Book Description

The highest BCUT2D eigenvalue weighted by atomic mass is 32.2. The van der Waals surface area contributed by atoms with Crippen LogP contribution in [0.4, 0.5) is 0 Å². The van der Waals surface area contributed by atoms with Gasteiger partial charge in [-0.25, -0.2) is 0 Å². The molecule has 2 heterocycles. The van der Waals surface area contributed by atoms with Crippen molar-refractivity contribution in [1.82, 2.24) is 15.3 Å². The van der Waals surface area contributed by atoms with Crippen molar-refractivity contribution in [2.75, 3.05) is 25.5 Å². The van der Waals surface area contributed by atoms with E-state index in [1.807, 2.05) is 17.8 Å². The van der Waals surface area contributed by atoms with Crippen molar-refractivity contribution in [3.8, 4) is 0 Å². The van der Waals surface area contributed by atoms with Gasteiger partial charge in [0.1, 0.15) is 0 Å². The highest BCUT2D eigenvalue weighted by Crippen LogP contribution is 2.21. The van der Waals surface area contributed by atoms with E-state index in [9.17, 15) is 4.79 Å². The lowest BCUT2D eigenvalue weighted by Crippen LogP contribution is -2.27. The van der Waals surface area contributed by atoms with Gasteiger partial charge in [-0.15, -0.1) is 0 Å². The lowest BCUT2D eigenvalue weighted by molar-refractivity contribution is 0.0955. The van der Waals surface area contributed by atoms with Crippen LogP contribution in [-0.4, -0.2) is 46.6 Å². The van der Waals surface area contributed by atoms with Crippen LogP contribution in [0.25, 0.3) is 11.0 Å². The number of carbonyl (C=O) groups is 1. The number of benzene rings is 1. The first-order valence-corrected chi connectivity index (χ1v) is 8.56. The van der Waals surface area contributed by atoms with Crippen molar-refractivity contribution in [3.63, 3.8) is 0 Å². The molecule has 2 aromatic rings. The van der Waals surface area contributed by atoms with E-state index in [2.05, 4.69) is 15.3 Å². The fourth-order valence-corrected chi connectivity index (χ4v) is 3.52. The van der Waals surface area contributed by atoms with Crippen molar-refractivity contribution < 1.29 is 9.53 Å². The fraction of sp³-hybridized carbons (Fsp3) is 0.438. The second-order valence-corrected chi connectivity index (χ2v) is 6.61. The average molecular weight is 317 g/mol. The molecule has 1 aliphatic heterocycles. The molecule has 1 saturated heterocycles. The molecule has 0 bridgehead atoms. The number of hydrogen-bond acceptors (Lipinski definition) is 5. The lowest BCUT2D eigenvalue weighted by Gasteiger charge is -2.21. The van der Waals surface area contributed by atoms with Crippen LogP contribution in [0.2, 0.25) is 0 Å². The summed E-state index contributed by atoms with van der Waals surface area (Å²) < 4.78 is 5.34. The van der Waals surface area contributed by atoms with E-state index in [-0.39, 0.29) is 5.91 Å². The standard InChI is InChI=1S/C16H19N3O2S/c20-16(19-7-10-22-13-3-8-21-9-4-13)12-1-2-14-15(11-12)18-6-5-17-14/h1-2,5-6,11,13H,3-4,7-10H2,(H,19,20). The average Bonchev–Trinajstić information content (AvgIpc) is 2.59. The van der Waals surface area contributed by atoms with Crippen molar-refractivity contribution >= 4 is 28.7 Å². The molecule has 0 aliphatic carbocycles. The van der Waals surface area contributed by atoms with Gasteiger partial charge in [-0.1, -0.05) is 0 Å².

From Publishers Weekly Miller's first nonfiction book (after While I Was Gone; The World Below; etc.), about caring for her Alzheimer's-afflicted father, is a rare example of an illness memoir with widespread appeal. Prospective readers need not have any interest in Alzheimer's; they need only have parents of their own to appreciate this testimony's dignity and grace. Miller's father, James Nichols, started showing signs of dementia in 1986, when he was picked up by the police after ringing a stranger's doorbell in the middle of the night, announcing he was lost. Miller's careful recounting of James's slow demise and progression through the various stages of an assisted living community are punctuated by pleasant memories and even humor, e.g., when James, a retired religious scholar, assesses his surroundings and comments, 'No one ever seems to graduate from here.' As she recalls childhood stories and family memories, Miller simultaneously offers a memoir of her own development as a writer. '[T]his is the hardest lesson... for a caregiver: you can never do enough to make a difference in the course of the disease,' Miller writes. 'We always find ourselves deficient in devotion.... Did you visit once a week? you might have visited twice. Oh, you visited daily? but perhaps he would have done better if you'd kept him at home. In the end all those judgments, those self-judgments, are pointless. This disease is inexorable, cruel. It scoffs at everything.' 11 photos.Copyright 2003 Reed Business Information, Inc. --This text refers to an out of print or unavailable edition of this title. Read more From Library Journal As her father succumbs to Alzheimer's, Miller examines both his life and her own. The popular novelist will launch her first book-length piece of nonfiction with a seven-city tour. Copyright 2002 Reed Business Information, Inc. --This text refers to an out of print or unavailable edition of this title. Read more See all Editorial Reviews

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